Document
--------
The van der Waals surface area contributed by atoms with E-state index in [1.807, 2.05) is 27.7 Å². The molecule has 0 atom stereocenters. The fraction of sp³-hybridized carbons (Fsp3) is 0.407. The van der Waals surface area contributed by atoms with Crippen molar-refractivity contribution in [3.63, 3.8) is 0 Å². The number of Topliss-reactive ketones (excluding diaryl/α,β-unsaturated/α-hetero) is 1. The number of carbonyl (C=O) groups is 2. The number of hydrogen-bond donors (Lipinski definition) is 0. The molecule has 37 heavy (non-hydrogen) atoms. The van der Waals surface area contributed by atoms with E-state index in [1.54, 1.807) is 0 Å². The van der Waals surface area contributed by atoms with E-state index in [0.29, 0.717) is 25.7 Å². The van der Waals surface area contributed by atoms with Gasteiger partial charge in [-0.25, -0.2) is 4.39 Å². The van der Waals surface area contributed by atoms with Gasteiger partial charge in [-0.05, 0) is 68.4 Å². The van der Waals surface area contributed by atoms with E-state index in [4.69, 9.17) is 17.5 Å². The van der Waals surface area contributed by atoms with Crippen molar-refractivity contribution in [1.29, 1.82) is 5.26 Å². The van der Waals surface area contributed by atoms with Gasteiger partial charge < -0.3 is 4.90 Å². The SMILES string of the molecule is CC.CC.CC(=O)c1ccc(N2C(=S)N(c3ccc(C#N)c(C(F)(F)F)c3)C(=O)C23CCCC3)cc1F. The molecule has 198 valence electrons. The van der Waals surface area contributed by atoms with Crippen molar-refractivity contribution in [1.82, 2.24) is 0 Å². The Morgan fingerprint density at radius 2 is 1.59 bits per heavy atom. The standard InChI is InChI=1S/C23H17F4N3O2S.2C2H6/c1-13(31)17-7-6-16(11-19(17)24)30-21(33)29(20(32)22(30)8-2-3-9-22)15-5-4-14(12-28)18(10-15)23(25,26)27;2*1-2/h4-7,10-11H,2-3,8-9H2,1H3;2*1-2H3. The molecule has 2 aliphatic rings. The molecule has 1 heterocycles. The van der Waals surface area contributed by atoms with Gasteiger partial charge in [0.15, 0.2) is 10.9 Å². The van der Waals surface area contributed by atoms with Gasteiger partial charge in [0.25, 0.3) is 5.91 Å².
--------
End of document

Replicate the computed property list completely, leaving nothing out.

The van der Waals surface area contributed by atoms with E-state index in [1.807, 2.05) is 27.7 Å². The molecule has 0 atom stereocenters. The fraction of sp³-hybridized carbons (Fsp3) is 0.407. The van der Waals surface area contributed by atoms with Crippen molar-refractivity contribution in [3.63, 3.8) is 0 Å². The number of Topliss-reactive ketones (excluding diaryl/α,β-unsaturated/α-hetero) is 1. The number of carbonyl (C=O) groups is 2. The number of hydrogen-bond donors (Lipinski definition) is 0. The molecule has 37 heavy (non-hydrogen) atoms. The van der Waals surface area contributed by atoms with E-state index in [1.54, 1.807) is 0 Å². The van der Waals surface area contributed by atoms with E-state index in [0.29, 0.717) is 25.7 Å². The van der Waals surface area contributed by atoms with Gasteiger partial charge in [-0.25, -0.2) is 4.39 Å². The van der Waals surface area contributed by atoms with Gasteiger partial charge in [-0.05, 0) is 68.4 Å². The van der Waals surface area contributed by atoms with E-state index in [4.69, 9.17) is 17.5 Å². The van der Waals surface area contributed by atoms with Crippen molar-refractivity contribution in [1.29, 1.82) is 5.26 Å². The van der Waals surface area contributed by atoms with Gasteiger partial charge < -0.3 is 4.90 Å². The SMILES string of the molecule is CC.CC.CC(=O)c1ccc(N2C(=S)N(c3ccc(C#N)c(C(F)(F)F)c3)C(=O)C23CCCC3)cc1F. The molecule has 198 valence electrons. The van der Waals surface area contributed by atoms with Crippen molar-refractivity contribution in [1.82, 2.24) is 0 Å². The Morgan fingerprint density at radius 2 is 1.59 bits per heavy atom. The standard InChI is InChI=1S/C23H17F4N3O2S.2C2H6/c1-13(31)17-7-6-16(11-19(17)24)30-21(33)29(20(32)22(30)8-2-3-9-22)15-5-4-14(12-28)18(10-15)23(25,26)27;2*1-2/h4-7,10-11H,2-3,8-9H2,1H3;2*1-2H3. The molecule has 2 aliphatic rings. The molecule has 1 heterocycles. The van der Waals surface area contributed by atoms with Gasteiger partial charge in [0.15, 0.2) is 10.9 Å². The van der Waals surface area contributed by atoms with Gasteiger partial charge in [0.25, 0.3) is 5.91 Å².